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Hello, I know this may be a little bit late, but- I am curious as to how everything is coming along with this dog and the owner at this point? I have to admit, I am curious as to why this person would prefer to train her guide dog personally, rather than obtaining one from a recognized association. I completely respect her right to do so, I am just curious. In short, I would say that (especially) if they still would like to train a dog themselves, this dog should either be rehomed or become a pet asap and a new prospect should be located. Of course the counter conditioning of this dog's behavior problems should be continued regardless of what his lifelong job will be, but problems such as this are a liability for a guide dog and could harm both a guide and it's user, even if the problems might appear to be 'fixed', this is a very important job for a dog and it is definitly better to be safe than to be sorry. However, I would highly encourage them to seek out a professionally trained guide dog from a well known organaziation such as Guide Dogs for the Blind, the top guide dog school in the US. The organization is non-profit- check out www.guidedogs.com and there is no charge to the user for their dog or for the training that they receive in the proper handling, as well as extensive follow up and lifelong support from their professional guide dog trainers. The interveiw process is in depth, but definitly worth it. Good luck to you and to your friend.
 

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Most dogs will respond better to a person with a genuine need in this type of work.Although they should definitely be under supervision of an experienced trainer, I firmly believe that the chances of the dog making a service dog is much higher if the dog is trained by the person in need.
Im not saying this particular dog should or shouldnt be replaced.I ma referring to prospects picked by a professional.
 

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It is really interesting sometimes how well a dog trained to assist someone with a disability seems to be able to recognize people with that disability. I agree that sometimes they can technically respond better to someone who really relies on them. The cool thing about this school is the dogs are bred, and raised their whole lives to be guides, and after being returned to the school for professional training and the basics are done, the dog also undergoes training with the instructor under blindfold, and is used by different inexperienced visually impaired handlers, as well as extensively tested under these conditions and more. If they cannot work accurately for just about anyone, they are moved back in training or 'career changed'.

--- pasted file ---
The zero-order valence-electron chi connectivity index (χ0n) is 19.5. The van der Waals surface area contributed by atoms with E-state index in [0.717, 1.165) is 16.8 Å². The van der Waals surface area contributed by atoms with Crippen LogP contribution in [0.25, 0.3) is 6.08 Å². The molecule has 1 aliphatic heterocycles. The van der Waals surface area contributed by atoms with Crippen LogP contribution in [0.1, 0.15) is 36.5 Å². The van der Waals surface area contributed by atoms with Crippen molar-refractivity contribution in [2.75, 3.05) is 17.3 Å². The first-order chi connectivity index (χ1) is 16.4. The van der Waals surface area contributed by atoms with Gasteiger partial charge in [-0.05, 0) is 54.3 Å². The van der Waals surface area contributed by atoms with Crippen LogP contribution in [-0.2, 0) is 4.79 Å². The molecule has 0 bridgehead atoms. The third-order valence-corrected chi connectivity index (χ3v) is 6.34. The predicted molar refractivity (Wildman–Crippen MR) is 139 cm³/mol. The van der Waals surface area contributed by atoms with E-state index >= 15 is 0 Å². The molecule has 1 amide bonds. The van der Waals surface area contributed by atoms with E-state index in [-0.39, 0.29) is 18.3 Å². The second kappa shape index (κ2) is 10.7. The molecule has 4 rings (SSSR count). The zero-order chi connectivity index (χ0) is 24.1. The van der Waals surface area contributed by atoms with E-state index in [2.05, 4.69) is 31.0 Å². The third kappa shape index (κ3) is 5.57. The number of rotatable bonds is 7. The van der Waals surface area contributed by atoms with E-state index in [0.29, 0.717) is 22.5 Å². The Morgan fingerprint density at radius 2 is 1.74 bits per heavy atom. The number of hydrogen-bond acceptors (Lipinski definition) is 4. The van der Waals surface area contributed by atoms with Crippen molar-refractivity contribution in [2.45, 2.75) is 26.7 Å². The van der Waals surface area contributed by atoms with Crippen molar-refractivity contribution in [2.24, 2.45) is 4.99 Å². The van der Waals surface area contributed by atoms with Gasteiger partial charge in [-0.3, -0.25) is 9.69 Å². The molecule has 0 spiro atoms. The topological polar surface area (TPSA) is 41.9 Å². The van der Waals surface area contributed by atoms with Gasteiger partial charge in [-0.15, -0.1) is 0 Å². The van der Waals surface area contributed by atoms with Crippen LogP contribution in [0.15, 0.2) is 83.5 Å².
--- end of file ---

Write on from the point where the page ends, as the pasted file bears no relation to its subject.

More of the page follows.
When they are really ready to go to class, students first learn handling techniques basic training commands and concepts without a real dog, and then stay at the school for a four week program of basically going through all of the training with their dogs (they actually learn to be a trainer and continue the training of the dog, not just a handler) and bond extensively with their dogs. They live away from their families for this time period and just live, learn, and breathe their new life companion before graduating and going home. Follow ups and then performed more often at first, then less and less, and the school is always there for support, even setting up free or discounted veterinary care for the guide and retirement placement if needed. Hmm, don't know how I managed to make that so long. I guess I'm just excited about it...
 

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Discussion Starter · #11 ·
Welcome to the forum, Kerry! Drop by the Members place and introduce yourself. Can't remember if we have somebody from Oregon here. Are you about to train a service dog?

Thanks to both of you for your responses. I actually haven't checked in with her since around the time of that posting. I think her partner isn't completely blind, and I do think they have some professional help to which they can refer. I completely understand all of the observations you and Greg have. Just one of those things where they seem to want to cut their own path. Also not sure if my "helpful" advice was well-received, to tell you the truth. :twisted: The dog had some kind of traumatic experience they weren't able to pin down...maybe they worked through it and are doing better.